Unity is a fundamental hermeneutic principle of all theology, and hence we must learn to read the documental that have been handed down to us according to the hermeneutics of unity, which gives us a fresh view of many things and opens doors where only bolts were visible before. Such a hermeneutics of unity will entail reading the statements of both parties in the context of the whole tradition and with a deeper understanding of the Bible. This will include investigating how far decisions since the separation have been stamped with a certain particularization of both language and thought–something that might well be transcended without doing violence to the content of the statements. For hermeneutics is not a skillful device for escaping from burdensome authorities by a change of verbal function (though this abuse has often occurred), but rather apprehending the word with an understanding that at the same time discovers in it new possibilities.

Ecumenical dialogue does not mean to opt out of the living, Christian reality, but rather it means advancing by means of the hermeneutics of unity. To opt out and cut oneself off means artificial withdrawal into a past beyond recall; it means reducing tradition to the past. But that is to transfer ecumenism into an artificial world while one goes on practicing particularization by fencing off one’s own thing. Since this preserve is regarded as immune from dialogue but is still clung to, it is lowered from the realm of truth into the sphere of mere custom. Finally, the question arises of whether it is a matter of truth at all or just a question of comparing different customs and finding a way of reconciling them. In any case, the axiom that introducing dogmatic definitions made since the separation should be regarded as “not in keeping with dialogue” would mean a flight into the artificial, which should be firmly resisted.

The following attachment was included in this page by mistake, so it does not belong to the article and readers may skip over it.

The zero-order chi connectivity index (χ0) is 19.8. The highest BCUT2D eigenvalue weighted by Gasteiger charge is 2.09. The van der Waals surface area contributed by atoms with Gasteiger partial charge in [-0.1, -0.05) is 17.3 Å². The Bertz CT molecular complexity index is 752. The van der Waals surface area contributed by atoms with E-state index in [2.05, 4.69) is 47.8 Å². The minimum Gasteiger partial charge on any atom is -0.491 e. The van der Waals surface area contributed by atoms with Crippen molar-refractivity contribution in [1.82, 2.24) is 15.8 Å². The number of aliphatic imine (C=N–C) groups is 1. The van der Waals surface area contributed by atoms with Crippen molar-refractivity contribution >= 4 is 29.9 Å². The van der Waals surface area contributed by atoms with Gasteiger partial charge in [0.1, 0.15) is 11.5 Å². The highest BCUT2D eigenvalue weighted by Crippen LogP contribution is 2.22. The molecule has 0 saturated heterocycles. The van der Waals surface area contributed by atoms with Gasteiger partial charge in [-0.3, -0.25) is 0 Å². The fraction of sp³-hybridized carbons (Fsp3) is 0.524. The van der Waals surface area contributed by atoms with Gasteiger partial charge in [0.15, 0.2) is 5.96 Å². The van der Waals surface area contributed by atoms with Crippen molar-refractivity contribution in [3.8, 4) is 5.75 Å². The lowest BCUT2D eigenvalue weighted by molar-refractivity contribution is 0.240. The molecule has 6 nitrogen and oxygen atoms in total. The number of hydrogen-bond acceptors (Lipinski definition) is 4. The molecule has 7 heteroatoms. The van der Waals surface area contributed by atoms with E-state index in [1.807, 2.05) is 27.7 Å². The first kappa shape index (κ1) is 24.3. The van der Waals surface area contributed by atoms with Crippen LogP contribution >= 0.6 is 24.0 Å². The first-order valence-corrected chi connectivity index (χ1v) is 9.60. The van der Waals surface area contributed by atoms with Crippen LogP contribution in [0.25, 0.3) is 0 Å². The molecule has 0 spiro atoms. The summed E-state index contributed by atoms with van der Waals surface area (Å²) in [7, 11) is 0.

Joseph Ratzinger, “Problems and Prospects of the Anglican-Catholic Dialogue,” Church, Ecumenism and Politics, pp. 83-84, 84-85.

We Eastern Catholics should ponder the words of Pope Benedict and really examine our belief in the idea of being Orthodox in Communion with Rome. Not that all Eastern Catholics buy into the OICWR idea. It did strike me to the core and is making me examine my beliefs. The Ratzinger proposal was something I believed in, but it seems that Pope Benedict didn’t mean it as many see it, as his later clarification seems to imply.

I , and many, fully believe[d] that “Rome must not require more from the East with respect to the doctrine of primacy than had been formulated and was lived in the first millennium” but does Rome?

Just something to think about.